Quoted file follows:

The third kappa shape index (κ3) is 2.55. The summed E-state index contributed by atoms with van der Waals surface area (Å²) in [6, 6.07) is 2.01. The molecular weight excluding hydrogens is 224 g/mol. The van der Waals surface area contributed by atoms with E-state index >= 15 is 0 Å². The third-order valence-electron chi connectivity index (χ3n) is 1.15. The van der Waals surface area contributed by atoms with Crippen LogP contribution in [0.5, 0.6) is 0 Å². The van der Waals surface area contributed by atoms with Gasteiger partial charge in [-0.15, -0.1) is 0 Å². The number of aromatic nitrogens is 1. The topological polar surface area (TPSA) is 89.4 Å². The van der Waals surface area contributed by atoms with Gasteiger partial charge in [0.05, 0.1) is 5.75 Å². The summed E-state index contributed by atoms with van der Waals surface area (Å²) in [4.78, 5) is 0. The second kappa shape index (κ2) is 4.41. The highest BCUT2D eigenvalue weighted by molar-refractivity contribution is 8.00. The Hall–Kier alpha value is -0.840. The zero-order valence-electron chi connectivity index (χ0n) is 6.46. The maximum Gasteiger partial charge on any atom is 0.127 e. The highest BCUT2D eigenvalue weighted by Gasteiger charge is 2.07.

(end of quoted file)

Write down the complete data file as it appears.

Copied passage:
The third kappa shape index (κ3) is 2.55. The summed E-state index contributed by atoms with van der Waals surface area (Å²) in [6, 6.07) is 2.01. The molecular weight excluding hydrogens is 224 g/mol. The van der Waals surface area contributed by atoms with E-state index >= 15 is 0 Å². The third-order valence-electron chi connectivity index (χ3n) is 1.15. The van der Waals surface area contributed by atoms with Crippen LogP contribution in [0.5, 0.6) is 0 Å². The van der Waals surface area contributed by atoms with Gasteiger partial charge in [-0.15, -0.1) is 0 Å². The number of aromatic nitrogens is 1. The topological polar surface area (TPSA) is 89.4 Å². The van der Waals surface area contributed by atoms with Gasteiger partial charge in [0.05, 0.1) is 5.75 Å². The summed E-state index contributed by atoms with van der Waals surface area (Å²) in [4.78, 5) is 0. The second kappa shape index (κ2) is 4.41. The highest BCUT2D eigenvalue weighted by molar-refractivity contribution is 8.00. The Hall–Kier alpha value is -0.840. The zero-order valence-electron chi connectivity index (χ0n) is 6.46. The maximum Gasteiger partial charge on any atom is 0.127 e. The highest BCUT2D eigenvalue weighted by Gasteiger charge is 2.07.